I loved watching both young and old from Immanuel teaching, decorating, coordinating, leading, cooking, cleaning, serving food, doing tech work, photography, games, crafts, songs, praying, and simply loving children and families in a way that reflected Christ!

Ephesians 3:20 reminds us that God is able to do far more than what we ask for or think, because it is “according to the power at work within us.”  I saw the fruit of the Spirit pouring out of your lives this week as you served with the strength and the joy that God provides.  Thank you for all that you did, and join with me in praying, “…to Him be glory in the church and in Christ Jesus throughout all generations, forever and ever.” (Eph. 3:21)

For the fame of Jesus in all generations,
Pastor Tim

A Wonderful Tension: The Importance of Fathers and the Supremacy of Christ

As I think about Father’s Day approaching, I can easily think of areas in my parenting that I need refocus in.  Voddie Baucham Jr. helped me put my fatherhood in perspective this morning:

The role of men in their families is so important that God picture21honored it by conferring upon us his own title, Father.  We’re the governors and guides of our families, and the way we lead has far-reaching implications…I’ve watched families crumble under the weight of paternal neglect…I’ve watched households transform quickly as fathers take the helm and begin to lead and disciple their wives and children.  I’ve seen marriages healed as husbands begin to take seriously their duty to love their wives as Christ loved the church (Eph. 5:25) and to raise their children in the discipline and instruction of the Lord (Eph. 6:4).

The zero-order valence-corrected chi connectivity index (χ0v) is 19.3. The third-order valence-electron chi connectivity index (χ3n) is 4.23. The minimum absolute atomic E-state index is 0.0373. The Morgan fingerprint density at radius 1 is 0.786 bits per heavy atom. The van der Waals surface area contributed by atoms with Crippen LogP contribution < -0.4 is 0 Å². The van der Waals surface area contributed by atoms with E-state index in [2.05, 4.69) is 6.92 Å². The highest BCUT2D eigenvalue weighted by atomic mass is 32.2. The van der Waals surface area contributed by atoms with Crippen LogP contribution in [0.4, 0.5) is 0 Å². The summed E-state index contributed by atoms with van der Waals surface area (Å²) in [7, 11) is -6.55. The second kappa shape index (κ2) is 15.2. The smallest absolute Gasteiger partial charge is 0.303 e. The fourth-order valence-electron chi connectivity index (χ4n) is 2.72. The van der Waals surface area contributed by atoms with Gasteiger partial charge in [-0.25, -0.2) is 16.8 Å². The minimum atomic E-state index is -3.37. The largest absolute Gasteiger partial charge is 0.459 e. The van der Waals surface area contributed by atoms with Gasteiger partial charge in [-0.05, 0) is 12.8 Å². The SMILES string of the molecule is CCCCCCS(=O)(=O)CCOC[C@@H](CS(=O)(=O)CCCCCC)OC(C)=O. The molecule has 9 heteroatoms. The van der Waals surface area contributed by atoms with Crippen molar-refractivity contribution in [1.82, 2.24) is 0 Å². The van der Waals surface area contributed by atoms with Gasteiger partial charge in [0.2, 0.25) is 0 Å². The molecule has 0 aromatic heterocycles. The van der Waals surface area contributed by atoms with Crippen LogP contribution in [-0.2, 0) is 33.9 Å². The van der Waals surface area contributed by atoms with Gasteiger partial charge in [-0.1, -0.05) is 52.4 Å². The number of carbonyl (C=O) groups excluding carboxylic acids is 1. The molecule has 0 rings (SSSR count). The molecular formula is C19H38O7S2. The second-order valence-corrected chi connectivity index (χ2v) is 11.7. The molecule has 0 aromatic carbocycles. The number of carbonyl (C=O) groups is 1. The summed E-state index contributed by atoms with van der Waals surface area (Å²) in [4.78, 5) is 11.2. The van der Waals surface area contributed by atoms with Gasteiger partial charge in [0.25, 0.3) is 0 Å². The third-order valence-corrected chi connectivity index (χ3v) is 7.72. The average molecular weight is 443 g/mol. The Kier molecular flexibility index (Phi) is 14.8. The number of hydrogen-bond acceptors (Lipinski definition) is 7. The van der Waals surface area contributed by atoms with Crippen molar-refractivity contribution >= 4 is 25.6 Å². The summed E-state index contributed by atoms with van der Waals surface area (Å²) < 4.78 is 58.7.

The role of fathers in the family can hardly be overstated.  However, the supremacy of Christ is our fuel, our goal, and our comfort in this great duty.  Because of the power of the gospel and the past and present work of Christ, we can have strength to lead our families today, the vision for where we need to be leading our families, and the reality of forgiveness and help for where we have failed and when we will fail.  I need Jesus.  My family needs Jesus.  Baucham continues:

…The family is not the gospel; nor is the family as important as the gospel.  The family is a delivery mechanism for the gospel.

In Ephesians 5 and 6 the role of fathers loving their wives and discipling their children, the responsibility of wives to submit to their husbands, and the duties of parents to their children are all couched in terms that are unmistakable in their gospel-centeredness.  This is all about “Christ and the church” (5:32)…

…In the end, I want you to see Jesus.  I want you to see him in a way that drives you to pursue him personally and to keep him before your wife and children in a way that causes them to seek him as well.  In short, I want you to shepherd your family in the direction of the Good Shepherd.
(From Family Shepherds, pp. 11-14)

What Is the Place of Bible Study in a Youth Ministry?